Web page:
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View Diary: Guns Are Property, Not Liberty (114 comments)

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  •  I think maybe -you're- stuck on ownership; (0+ / 0-)

    your comments seem to indicate that "ownership" is the only valid or legitimate property right, and that anything other than "ownership" is not a property right.

    Bailment and legal possession aren't individual and personal ownership[.]
    No, but they are property rights; individual and personal property rights.
    Depending on the level of "keeping" you are assigned, you might not even have the right to touch it.
    Doesn't matter; whatever rights you have in that property, viz., whatever you have a right to do to or with it, is a property right. Whether the owner grants you a full or limited possessory interest in the property, whether by express agreement or agency relationship, it's still a property interest.
    Property rights are involved, but not necessarily individual property rights.
    As opposed to what? What other kind of property rights are there? Public property rights? Collective property rights? An organization, such as a government or corporation, can own (or have a lawful possessory interest in) property, but I'm not sure what other distinction(s) you might be implying.
    I can now see how having access to arms could be seen as a civil right, just as having access to ballots and ballot boxes is a civil right.

    I'm not sure that "having access to" consumer goods can be a civil right in and of itself. Civil rights typically implicate a right to act or forbear without arbitrary restraint or coercion; i.e., doing things, not having things. "Having access to" consumer goods thus means nothing more than being able to participate in commerce if you so choose, which itself is not a civil right. If there is a "right" to "have access to" the commercial market for a particular product, such a "right" would be useless if, hypothetically, the goods or the market you have a "right" to "access" don't exist. (Compelling someone to make and sell particular goods so that you can "have access to" them would amount to involuntary servitude, but that's a whole separate thing and I don't want to go there.)  And in any event, I don't think that "keep and bear" encompasses this concept of "access."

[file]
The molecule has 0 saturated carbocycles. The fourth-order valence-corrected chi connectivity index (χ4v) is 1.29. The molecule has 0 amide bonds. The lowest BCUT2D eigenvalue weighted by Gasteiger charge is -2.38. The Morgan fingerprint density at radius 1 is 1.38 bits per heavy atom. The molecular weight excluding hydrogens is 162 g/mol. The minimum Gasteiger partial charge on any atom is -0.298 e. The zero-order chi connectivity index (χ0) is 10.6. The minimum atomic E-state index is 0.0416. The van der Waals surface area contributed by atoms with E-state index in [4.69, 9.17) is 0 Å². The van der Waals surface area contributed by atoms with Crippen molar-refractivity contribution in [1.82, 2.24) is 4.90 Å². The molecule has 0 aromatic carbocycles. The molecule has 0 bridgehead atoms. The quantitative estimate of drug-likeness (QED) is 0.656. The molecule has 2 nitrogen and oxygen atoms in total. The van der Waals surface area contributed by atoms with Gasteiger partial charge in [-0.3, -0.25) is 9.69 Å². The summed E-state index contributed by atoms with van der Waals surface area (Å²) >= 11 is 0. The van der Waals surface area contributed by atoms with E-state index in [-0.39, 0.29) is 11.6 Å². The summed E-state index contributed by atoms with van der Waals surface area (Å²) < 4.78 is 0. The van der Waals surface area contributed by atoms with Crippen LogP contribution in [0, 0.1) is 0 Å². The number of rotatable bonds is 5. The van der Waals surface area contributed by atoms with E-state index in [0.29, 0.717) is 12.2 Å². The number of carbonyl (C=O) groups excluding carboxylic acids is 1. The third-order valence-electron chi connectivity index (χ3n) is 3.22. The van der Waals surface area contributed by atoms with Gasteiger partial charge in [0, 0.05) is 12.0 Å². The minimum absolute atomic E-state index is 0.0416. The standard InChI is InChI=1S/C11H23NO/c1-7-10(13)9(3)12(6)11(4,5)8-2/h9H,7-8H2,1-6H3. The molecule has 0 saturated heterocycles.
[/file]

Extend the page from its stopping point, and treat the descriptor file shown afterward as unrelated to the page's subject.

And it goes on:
"Having access to ballot boxes" seems an inapt analogy, because that "access" is not really the right; voting is the right, "access to ballot boxes" is either incidental to voting or just a fancy roundabout way to say "voting." Voting is a civil right, not a property right; "ballot boxes" are not consumer products, in that "access to ballot boxes" does not mean "access to" a commercial market in ballot boxes (or voting) in which you can buy them.

    Interesting thought, though.

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